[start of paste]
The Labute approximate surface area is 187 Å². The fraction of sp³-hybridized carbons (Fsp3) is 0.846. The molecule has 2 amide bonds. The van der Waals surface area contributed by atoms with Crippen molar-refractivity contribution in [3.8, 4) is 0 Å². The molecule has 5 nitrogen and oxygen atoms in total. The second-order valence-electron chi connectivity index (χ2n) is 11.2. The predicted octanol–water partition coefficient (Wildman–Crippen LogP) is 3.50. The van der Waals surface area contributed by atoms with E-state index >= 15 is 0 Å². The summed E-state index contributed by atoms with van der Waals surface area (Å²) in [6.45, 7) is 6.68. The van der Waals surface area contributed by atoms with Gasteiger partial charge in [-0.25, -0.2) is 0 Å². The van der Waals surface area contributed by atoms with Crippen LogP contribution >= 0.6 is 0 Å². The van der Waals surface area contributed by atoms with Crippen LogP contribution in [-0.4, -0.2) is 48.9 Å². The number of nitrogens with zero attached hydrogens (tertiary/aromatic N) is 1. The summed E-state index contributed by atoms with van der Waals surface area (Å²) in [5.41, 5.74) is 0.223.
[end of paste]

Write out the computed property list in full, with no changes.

The Labute approximate surface area is 187 Å². The fraction of sp³-hybridized carbons (Fsp3) is 0.846. The molecule has 2 amide bonds. The van der Waals surface area contributed by atoms with Crippen molar-refractivity contribution in [3.8, 4) is 0 Å². The molecule has 5 nitrogen and oxygen atoms in total. The second-order valence-electron chi connectivity index (χ2n) is 11.2. The predicted octanol–water partition coefficient (Wildman–Crippen LogP) is 3.50. The van der Waals surface area contributed by atoms with E-state index >= 15 is 0 Å². The summed E-state index contributed by atoms with van der Waals surface area (Å²) in [6.45, 7) is 6.68. The van der Waals surface area contributed by atoms with Gasteiger partial charge in [-0.25, -0.2) is 0 Å². The van der Waals surface area contributed by atoms with Crippen LogP contribution >= 0.6 is 0 Å². The van der Waals surface area contributed by atoms with Crippen LogP contribution in [-0.4, -0.2) is 48.9 Å². The number of nitrogens with zero attached hydrogens (tertiary/aromatic N) is 1. The summed E-state index contributed by atoms with van der Waals surface area (Å²) in [5.41, 5.74) is 0.223.